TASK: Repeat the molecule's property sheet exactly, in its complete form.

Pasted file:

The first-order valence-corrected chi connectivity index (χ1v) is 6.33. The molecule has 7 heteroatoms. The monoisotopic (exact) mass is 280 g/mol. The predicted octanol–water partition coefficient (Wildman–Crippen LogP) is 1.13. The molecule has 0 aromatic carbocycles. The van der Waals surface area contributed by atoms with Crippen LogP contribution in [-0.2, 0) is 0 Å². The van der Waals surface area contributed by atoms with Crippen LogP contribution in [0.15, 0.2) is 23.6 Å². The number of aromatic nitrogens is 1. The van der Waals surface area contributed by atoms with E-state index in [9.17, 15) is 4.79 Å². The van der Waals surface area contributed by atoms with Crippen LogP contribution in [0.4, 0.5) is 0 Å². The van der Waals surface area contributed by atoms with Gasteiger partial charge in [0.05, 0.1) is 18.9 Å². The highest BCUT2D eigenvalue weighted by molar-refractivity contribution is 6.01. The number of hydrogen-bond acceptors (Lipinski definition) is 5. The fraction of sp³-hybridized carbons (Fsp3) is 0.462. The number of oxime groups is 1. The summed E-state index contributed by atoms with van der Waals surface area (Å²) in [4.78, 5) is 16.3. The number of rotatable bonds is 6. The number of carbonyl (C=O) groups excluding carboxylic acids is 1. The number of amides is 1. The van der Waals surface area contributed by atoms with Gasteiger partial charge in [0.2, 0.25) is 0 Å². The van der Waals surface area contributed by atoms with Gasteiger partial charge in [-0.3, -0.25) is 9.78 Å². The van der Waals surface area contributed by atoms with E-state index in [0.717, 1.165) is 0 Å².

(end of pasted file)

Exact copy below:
The first-order valence-corrected chi connectivity index (χ1v) is 6.33. The molecule has 7 heteroatoms. The monoisotopic (exact) mass is 280 g/mol. The predicted octanol–water partition coefficient (Wildman–Crippen LogP) is 1.13. The molecule has 0 aromatic carbocycles. The van der Waals surface area contributed by atoms with Crippen LogP contribution in [-0.2, 0) is 0 Å². The van der Waals surface area contributed by atoms with Crippen LogP contribution in [0.15, 0.2) is 23.6 Å². The number of aromatic nitrogens is 1. The van der Waals surface area contributed by atoms with E-state index in [9.17, 15) is 4.79 Å². The van der Waals surface area contributed by atoms with Crippen LogP contribution in [0.4, 0.5) is 0 Å². The van der Waals surface area contributed by atoms with Gasteiger partial charge in [0.05, 0.1) is 18.9 Å². The highest BCUT2D eigenvalue weighted by molar-refractivity contribution is 6.01. The number of hydrogen-bond acceptors (Lipinski definition) is 5. The fraction of sp³-hybridized carbons (Fsp3) is 0.462. The number of oxime groups is 1. The summed E-state index contributed by atoms with van der Waals surface area (Å²) in [4.78, 5) is 16.3. The number of rotatable bonds is 6. The number of carbonyl (C=O) groups excluding carboxylic acids is 1. The number of amides is 1. The van der Waals surface area contributed by atoms with Gasteiger partial charge in [0.2, 0.25) is 0 Å². The van der Waals surface area contributed by atoms with Gasteiger partial charge in [-0.3, -0.25) is 9.78 Å². The van der Waals surface area contributed by atoms with E-state index in [0.717, 1.165) is 0 Å².